Oak Ridge Reservation
The Oak Ridge Reservation (ORR), located in Roane and Anderson Counties in East Tennessee, played a crucial role in the development of the atomic bomb. In the early 1940's, the United States selected this rural, remote site as one of the three “secret cities” in the country to develop weapons grade material as part of the Manhattan Project. Originally known as the Clinton Engineering Works, the Oak Ridge Reservation includes three facilities; Oak Ridge National Laboratory (ORNL), Y-12 National Security Plant, and the Gaseous Diffusion Plant, now known as the East Tennessee Technology Park (ETTP).
Oak Ridge National Laboratory
The Oak Ridge National Laboratory (ORNL), once code-named X-10, developed processes to separate plutonium from irradiated uranium fuel for use in the atomic bomb. ORNL is now a national lab with current emphasis on both applied energy technologies and basic science research.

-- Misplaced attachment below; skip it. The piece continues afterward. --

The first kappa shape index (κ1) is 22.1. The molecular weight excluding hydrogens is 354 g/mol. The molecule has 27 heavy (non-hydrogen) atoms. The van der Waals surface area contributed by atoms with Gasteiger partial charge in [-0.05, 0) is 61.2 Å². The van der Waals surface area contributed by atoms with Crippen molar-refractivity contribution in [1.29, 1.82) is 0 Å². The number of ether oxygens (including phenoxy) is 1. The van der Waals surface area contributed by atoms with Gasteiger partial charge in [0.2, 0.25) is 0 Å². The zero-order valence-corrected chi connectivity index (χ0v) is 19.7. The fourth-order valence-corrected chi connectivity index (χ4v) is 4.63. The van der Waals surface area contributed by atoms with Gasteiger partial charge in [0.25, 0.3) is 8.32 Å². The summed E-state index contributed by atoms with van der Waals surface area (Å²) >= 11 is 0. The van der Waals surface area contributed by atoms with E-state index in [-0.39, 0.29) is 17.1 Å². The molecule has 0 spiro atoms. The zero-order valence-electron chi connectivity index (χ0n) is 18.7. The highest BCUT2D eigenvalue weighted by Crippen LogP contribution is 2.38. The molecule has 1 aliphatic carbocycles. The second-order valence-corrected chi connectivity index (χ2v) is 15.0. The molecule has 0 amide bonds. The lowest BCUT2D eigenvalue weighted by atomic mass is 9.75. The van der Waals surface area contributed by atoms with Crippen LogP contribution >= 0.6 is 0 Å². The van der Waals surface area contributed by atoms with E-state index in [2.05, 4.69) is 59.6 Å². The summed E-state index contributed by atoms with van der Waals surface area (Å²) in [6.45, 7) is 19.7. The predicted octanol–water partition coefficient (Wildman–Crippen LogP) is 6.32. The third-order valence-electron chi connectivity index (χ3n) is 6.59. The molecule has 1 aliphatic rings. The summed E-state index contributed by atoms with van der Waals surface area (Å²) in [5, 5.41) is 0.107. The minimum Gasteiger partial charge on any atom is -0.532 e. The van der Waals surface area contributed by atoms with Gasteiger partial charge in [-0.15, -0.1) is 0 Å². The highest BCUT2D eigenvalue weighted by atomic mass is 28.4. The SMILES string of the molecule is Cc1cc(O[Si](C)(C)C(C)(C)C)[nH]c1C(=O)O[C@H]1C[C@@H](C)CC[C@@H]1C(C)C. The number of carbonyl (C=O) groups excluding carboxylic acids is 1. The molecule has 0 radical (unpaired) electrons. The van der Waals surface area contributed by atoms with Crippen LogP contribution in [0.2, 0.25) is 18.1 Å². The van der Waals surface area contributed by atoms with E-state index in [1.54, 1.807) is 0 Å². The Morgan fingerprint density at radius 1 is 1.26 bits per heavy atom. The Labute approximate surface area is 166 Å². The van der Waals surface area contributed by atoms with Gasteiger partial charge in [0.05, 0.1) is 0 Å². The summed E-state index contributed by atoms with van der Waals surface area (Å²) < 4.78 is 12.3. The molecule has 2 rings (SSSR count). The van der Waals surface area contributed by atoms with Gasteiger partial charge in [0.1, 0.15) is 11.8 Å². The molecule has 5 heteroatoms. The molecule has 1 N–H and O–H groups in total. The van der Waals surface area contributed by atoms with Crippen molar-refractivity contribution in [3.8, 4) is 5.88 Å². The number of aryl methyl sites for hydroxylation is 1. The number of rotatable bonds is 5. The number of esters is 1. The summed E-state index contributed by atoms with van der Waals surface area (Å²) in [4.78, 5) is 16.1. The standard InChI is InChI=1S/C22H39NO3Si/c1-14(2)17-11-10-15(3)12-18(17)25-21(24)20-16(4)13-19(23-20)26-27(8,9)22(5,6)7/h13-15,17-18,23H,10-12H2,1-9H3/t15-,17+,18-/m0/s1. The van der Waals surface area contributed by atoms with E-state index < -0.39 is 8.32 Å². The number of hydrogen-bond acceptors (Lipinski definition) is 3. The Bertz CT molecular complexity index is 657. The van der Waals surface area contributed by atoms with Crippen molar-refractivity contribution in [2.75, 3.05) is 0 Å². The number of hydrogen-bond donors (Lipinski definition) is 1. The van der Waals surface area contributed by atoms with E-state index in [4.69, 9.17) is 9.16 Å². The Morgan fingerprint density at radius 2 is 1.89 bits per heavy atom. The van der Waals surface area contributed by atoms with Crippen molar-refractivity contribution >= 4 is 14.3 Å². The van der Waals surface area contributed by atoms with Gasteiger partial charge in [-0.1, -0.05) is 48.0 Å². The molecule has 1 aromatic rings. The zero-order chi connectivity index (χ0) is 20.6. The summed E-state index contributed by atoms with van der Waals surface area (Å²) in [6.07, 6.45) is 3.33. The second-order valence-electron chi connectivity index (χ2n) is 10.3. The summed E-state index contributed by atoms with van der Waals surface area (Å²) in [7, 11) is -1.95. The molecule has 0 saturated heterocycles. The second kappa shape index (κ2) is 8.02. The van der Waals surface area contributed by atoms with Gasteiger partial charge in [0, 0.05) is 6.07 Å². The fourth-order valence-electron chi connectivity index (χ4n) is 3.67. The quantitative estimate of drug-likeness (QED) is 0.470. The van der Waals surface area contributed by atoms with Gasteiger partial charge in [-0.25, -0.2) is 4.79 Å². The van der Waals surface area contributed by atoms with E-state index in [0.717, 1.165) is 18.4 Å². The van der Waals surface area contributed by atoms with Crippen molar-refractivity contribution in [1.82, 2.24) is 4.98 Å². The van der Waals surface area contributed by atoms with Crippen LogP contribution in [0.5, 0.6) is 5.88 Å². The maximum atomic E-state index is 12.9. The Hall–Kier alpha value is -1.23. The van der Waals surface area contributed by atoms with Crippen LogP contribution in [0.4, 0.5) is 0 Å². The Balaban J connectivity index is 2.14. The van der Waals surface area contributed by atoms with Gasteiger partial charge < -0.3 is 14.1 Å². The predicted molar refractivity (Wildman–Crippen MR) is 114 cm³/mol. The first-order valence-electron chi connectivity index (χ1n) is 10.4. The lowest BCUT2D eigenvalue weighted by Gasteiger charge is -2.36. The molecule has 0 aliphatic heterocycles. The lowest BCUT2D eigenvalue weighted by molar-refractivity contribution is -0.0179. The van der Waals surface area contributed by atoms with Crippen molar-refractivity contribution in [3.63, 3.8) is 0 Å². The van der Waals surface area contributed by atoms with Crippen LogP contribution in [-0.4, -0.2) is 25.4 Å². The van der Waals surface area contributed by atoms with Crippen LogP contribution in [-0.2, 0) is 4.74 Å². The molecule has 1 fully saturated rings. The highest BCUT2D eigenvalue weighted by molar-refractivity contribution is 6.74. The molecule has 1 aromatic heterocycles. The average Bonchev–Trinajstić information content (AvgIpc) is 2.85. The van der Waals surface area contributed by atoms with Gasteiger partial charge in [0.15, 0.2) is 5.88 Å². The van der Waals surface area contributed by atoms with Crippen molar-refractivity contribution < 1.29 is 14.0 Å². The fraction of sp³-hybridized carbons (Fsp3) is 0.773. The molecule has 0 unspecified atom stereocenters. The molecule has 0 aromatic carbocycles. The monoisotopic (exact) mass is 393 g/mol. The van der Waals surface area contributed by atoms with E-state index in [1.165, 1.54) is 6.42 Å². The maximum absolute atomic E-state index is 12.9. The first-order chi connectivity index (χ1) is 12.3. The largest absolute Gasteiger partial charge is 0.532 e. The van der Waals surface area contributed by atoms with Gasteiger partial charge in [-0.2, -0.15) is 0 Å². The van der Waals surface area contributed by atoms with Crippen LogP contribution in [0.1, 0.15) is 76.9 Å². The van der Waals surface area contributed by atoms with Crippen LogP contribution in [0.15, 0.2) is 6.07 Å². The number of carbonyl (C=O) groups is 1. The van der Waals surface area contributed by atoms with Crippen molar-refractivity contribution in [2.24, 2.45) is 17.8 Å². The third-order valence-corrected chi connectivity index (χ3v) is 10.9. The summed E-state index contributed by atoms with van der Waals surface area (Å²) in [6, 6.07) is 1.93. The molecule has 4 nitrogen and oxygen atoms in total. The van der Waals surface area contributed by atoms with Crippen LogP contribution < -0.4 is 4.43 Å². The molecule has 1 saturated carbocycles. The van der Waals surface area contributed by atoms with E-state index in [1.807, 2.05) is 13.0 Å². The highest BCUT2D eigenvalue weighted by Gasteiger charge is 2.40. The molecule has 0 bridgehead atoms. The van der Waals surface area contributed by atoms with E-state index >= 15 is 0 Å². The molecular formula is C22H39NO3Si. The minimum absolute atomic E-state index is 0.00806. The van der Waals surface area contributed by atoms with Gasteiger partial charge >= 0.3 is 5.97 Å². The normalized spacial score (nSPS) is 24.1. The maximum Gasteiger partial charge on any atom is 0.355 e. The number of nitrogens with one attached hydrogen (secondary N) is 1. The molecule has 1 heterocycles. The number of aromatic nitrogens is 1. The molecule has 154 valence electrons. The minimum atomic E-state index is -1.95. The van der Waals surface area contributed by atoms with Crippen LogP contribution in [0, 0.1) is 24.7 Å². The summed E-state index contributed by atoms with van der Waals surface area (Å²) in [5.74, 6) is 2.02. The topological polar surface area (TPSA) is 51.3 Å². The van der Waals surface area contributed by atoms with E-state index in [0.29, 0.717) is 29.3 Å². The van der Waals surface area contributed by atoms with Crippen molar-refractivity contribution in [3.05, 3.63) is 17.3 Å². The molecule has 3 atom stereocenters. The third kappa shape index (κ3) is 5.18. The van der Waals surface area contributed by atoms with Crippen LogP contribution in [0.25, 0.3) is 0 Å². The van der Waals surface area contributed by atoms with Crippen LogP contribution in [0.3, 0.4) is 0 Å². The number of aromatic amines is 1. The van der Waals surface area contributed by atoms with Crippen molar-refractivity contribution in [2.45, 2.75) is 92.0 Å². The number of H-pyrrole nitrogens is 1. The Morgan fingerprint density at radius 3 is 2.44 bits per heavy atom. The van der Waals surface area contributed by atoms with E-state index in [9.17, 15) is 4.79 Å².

Y-12 National Security Complex
The plant's original mission was to separate bomb grade uranium-235 from other forms of uranium by the electromagnetic process. Until 1992, the plant was a weapons component manufacturing facility. It now serves as part of DOE's weapons dismantlement complex and is home to the Centers for Manufacturing Technology.
East Tennessee Technology Park
The East Tennessee Technology Park (ETTP) facility, code named K-25, housed the enormous uranium enrichment effort during World War II and the Cold War. The site is now the center of DOE's environmental restoration and waste management activities. Private companies now are able to lease parts of ETTP, through a reindustrialization effort.